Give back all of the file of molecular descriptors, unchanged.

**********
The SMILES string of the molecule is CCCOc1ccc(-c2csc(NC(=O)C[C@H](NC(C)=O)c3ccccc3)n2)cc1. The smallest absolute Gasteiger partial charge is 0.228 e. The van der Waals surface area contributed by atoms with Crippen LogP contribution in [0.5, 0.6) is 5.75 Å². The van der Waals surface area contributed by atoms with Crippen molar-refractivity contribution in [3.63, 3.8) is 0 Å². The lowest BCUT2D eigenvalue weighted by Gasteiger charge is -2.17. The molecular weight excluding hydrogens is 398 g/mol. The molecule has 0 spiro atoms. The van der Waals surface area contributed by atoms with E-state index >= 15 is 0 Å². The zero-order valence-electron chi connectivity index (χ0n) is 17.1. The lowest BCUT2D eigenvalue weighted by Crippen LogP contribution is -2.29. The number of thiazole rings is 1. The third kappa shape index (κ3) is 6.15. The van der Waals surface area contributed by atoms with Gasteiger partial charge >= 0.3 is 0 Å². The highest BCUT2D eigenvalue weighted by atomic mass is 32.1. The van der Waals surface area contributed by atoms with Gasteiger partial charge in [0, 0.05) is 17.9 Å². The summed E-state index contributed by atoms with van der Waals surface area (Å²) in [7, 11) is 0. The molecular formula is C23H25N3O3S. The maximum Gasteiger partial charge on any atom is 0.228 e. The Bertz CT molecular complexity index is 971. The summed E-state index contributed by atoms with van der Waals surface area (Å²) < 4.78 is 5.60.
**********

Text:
The SMILES string of the molecule is CCCOc1ccc(-c2csc(NC(=O)C[C@H](NC(C)=O)c3ccccc3)n2)cc1. The smallest absolute Gasteiger partial charge is 0.228 e. The van der Waals surface area contributed by atoms with Crippen LogP contribution in [0.5, 0.6) is 5.75 Å². The van der Waals surface area contributed by atoms with Crippen molar-refractivity contribution in [3.63, 3.8) is 0 Å². The lowest BCUT2D eigenvalue weighted by Gasteiger charge is -2.17. The molecular weight excluding hydrogens is 398 g/mol. The molecule has 0 spiro atoms. The van der Waals surface area contributed by atoms with E-state index >= 15 is 0 Å². The zero-order valence-electron chi connectivity index (χ0n) is 17.1. The lowest BCUT2D eigenvalue weighted by Crippen LogP contribution is -2.29. The number of thiazole rings is 1. The third kappa shape index (κ3) is 6.15. The van der Waals surface area contributed by atoms with Gasteiger partial charge >= 0.3 is 0 Å². The highest BCUT2D eigenvalue weighted by atomic mass is 32.1. The van der Waals surface area contributed by atoms with Gasteiger partial charge in [0, 0.05) is 17.9 Å². The summed E-state index contributed by atoms with van der Waals surface area (Å²) in [7, 11) is 0. The molecular formula is C23H25N3O3S. The maximum Gasteiger partial charge on any atom is 0.228 e. The Bertz CT molecular complexity index is 971. The summed E-state index contributed by atoms with van der Waals surface area (Å²) < 4.78 is 5.60.